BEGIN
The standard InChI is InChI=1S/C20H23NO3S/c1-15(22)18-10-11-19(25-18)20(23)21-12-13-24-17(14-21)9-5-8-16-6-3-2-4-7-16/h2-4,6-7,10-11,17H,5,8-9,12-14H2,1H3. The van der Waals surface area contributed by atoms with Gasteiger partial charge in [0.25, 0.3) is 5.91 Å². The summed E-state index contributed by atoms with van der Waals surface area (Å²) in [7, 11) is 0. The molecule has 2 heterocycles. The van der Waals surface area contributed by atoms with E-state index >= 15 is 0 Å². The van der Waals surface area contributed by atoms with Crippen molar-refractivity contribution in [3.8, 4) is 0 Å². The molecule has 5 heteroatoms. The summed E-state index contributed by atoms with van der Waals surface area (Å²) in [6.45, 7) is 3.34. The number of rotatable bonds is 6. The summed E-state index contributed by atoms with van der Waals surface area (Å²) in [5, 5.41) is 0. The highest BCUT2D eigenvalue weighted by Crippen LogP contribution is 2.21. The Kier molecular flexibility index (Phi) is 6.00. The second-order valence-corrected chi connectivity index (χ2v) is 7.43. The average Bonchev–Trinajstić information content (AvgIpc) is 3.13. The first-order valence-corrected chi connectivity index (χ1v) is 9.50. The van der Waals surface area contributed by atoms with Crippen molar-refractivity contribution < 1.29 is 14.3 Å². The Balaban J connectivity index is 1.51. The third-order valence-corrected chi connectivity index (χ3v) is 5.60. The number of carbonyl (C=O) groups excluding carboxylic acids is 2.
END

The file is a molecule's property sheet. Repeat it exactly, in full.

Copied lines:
The standard InChI is InChI=1S/C20H23NO3S/c1-15(22)18-10-11-19(25-18)20(23)21-12-13-24-17(14-21)9-5-8-16-6-3-2-4-7-16/h2-4,6-7,10-11,17H,5,8-9,12-14H2,1H3. The van der Waals surface area contributed by atoms with Gasteiger partial charge in [0.25, 0.3) is 5.91 Å². The summed E-state index contributed by atoms with van der Waals surface area (Å²) in [7, 11) is 0. The molecule has 2 heterocycles. The van der Waals surface area contributed by atoms with E-state index >= 15 is 0 Å². The van der Waals surface area contributed by atoms with Crippen molar-refractivity contribution in [3.8, 4) is 0 Å². The molecule has 5 heteroatoms. The summed E-state index contributed by atoms with van der Waals surface area (Å²) in [6.45, 7) is 3.34. The number of rotatable bonds is 6. The summed E-state index contributed by atoms with van der Waals surface area (Å²) in [5, 5.41) is 0. The highest BCUT2D eigenvalue weighted by Crippen LogP contribution is 2.21. The Kier molecular flexibility index (Phi) is 6.00. The second-order valence-corrected chi connectivity index (χ2v) is 7.43. The average Bonchev–Trinajstić information content (AvgIpc) is 3.13. The first-order valence-corrected chi connectivity index (χ1v) is 9.50. The van der Waals surface area contributed by atoms with Crippen molar-refractivity contribution < 1.29 is 14.3 Å². The Balaban J connectivity index is 1.51. The third-order valence-corrected chi connectivity index (χ3v) is 5.60. The number of carbonyl (C=O) groups excluding carboxylic acids is 2.